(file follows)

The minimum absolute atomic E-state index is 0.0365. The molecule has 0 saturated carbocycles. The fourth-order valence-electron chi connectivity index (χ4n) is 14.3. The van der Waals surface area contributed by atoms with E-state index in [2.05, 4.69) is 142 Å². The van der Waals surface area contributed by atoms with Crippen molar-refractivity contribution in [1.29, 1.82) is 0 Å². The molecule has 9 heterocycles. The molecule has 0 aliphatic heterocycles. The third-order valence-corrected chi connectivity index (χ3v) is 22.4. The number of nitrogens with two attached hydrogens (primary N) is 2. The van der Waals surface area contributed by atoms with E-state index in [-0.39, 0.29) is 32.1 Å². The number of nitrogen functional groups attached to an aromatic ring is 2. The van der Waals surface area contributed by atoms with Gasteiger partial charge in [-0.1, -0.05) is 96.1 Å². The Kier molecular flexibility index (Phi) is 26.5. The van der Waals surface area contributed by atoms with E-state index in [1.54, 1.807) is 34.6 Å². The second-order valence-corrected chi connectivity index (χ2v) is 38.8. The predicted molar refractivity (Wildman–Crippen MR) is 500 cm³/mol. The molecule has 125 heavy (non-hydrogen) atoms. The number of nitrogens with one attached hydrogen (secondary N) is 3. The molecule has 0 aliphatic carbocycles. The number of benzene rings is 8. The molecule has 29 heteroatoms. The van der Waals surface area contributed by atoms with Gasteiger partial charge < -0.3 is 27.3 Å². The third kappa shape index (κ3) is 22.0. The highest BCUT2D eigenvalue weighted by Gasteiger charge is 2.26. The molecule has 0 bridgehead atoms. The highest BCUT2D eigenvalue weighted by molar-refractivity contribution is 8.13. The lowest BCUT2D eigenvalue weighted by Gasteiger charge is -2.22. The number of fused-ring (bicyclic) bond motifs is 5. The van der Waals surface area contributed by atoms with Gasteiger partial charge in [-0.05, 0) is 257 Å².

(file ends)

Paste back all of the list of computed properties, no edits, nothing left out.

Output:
The minimum absolute atomic E-state index is 0.0365. The molecule has 0 saturated carbocycles. The fourth-order valence-electron chi connectivity index (χ4n) is 14.3. The van der Waals surface area contributed by atoms with E-state index in [2.05, 4.69) is 142 Å². The van der Waals surface area contributed by atoms with Crippen molar-refractivity contribution in [1.29, 1.82) is 0 Å². The molecule has 9 heterocycles. The molecule has 0 aliphatic heterocycles. The third-order valence-corrected chi connectivity index (χ3v) is 22.4. The number of nitrogens with two attached hydrogens (primary N) is 2. The van der Waals surface area contributed by atoms with E-state index in [-0.39, 0.29) is 32.1 Å². The number of nitrogen functional groups attached to an aromatic ring is 2. The van der Waals surface area contributed by atoms with Gasteiger partial charge in [-0.1, -0.05) is 96.1 Å². The Kier molecular flexibility index (Phi) is 26.5. The van der Waals surface area contributed by atoms with E-state index in [1.54, 1.807) is 34.6 Å². The second-order valence-corrected chi connectivity index (χ2v) is 38.8. The predicted molar refractivity (Wildman–Crippen MR) is 500 cm³/mol. The molecule has 125 heavy (non-hydrogen) atoms. The number of nitrogens with one attached hydrogen (secondary N) is 3. The molecule has 0 aliphatic carbocycles. The number of benzene rings is 8. The molecule has 29 heteroatoms. The van der Waals surface area contributed by atoms with Gasteiger partial charge < -0.3 is 27.3 Å². The third kappa shape index (κ3) is 22.0. The highest BCUT2D eigenvalue weighted by Gasteiger charge is 2.26. The molecule has 0 bridgehead atoms. The highest BCUT2D eigenvalue weighted by molar-refractivity contribution is 8.13. The lowest BCUT2D eigenvalue weighted by Gasteiger charge is -2.22. The number of fused-ring (bicyclic) bond motifs is 5. The van der Waals surface area contributed by atoms with Gasteiger partial charge in [-0.05, 0) is 257 Å².